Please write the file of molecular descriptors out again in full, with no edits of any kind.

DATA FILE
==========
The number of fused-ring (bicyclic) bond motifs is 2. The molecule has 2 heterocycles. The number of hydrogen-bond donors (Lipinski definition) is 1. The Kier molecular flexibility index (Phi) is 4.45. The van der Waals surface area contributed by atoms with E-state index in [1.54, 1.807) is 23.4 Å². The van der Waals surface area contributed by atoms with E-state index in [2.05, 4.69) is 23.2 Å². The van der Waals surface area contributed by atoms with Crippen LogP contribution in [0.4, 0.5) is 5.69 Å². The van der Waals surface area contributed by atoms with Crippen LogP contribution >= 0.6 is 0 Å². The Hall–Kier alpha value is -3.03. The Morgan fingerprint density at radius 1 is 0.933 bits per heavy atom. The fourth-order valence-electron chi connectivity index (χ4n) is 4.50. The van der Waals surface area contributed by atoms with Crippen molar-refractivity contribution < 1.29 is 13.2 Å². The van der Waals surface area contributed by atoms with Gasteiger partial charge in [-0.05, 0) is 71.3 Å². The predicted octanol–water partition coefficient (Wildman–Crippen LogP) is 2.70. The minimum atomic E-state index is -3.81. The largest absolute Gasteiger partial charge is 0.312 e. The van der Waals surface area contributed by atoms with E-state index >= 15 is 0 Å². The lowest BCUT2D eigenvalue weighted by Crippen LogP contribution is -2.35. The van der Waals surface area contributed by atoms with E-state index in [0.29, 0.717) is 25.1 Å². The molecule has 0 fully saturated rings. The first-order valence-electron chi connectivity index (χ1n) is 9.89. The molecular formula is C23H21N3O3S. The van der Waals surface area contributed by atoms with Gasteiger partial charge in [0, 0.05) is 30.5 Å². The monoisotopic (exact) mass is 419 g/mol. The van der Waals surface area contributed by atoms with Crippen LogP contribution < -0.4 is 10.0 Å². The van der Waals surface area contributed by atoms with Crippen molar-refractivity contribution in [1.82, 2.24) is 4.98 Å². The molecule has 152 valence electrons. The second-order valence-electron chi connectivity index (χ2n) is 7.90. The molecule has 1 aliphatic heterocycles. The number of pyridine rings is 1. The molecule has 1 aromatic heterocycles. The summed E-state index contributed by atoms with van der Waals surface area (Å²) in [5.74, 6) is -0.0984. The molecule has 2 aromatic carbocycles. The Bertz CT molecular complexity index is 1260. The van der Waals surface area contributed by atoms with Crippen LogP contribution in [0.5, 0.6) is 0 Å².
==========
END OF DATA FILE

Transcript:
The number of fused-ring (bicyclic) bond motifs is 2. The molecule has 2 heterocycles. The number of hydrogen-bond donors (Lipinski definition) is 1. The Kier molecular flexibility index (Phi) is 4.45. The van der Waals surface area contributed by atoms with E-state index in [1.54, 1.807) is 23.4 Å². The van der Waals surface area contributed by atoms with E-state index in [2.05, 4.69) is 23.2 Å². The van der Waals surface area contributed by atoms with Crippen LogP contribution in [0.4, 0.5) is 5.69 Å². The van der Waals surface area contributed by atoms with Crippen LogP contribution >= 0.6 is 0 Å². The Hall–Kier alpha value is -3.03. The Morgan fingerprint density at radius 1 is 0.933 bits per heavy atom. The fourth-order valence-electron chi connectivity index (χ4n) is 4.50. The van der Waals surface area contributed by atoms with Crippen molar-refractivity contribution < 1.29 is 13.2 Å². The van der Waals surface area contributed by atoms with Gasteiger partial charge in [-0.05, 0) is 71.3 Å². The predicted octanol–water partition coefficient (Wildman–Crippen LogP) is 2.70. The minimum atomic E-state index is -3.81. The largest absolute Gasteiger partial charge is 0.312 e. The van der Waals surface area contributed by atoms with E-state index >= 15 is 0 Å². The lowest BCUT2D eigenvalue weighted by Crippen LogP contribution is -2.35. The van der Waals surface area contributed by atoms with E-state index in [0.29, 0.717) is 25.1 Å². The molecule has 0 fully saturated rings. The first-order valence-electron chi connectivity index (χ1n) is 9.89. The molecular formula is C23H21N3O3S. The van der Waals surface area contributed by atoms with Gasteiger partial charge in [0, 0.05) is 30.5 Å². The monoisotopic (exact) mass is 419 g/mol. The van der Waals surface area contributed by atoms with Crippen LogP contribution < -0.4 is 10.0 Å². The van der Waals surface area contributed by atoms with Crippen molar-refractivity contribution in [1.82, 2.24) is 4.98 Å². The molecule has 152 valence electrons. The second-order valence-electron chi connectivity index (χ2n) is 7.90. The molecule has 1 aliphatic heterocycles. The number of pyridine rings is 1. The molecule has 1 aromatic heterocycles. The summed E-state index contributed by atoms with van der Waals surface area (Å²) in [5.74, 6) is -0.0984. The molecule has 2 aromatic carbocycles. The Bertz CT molecular complexity index is 1260. The van der Waals surface area contributed by atoms with Crippen LogP contribution in [0.5, 0.6) is 0 Å².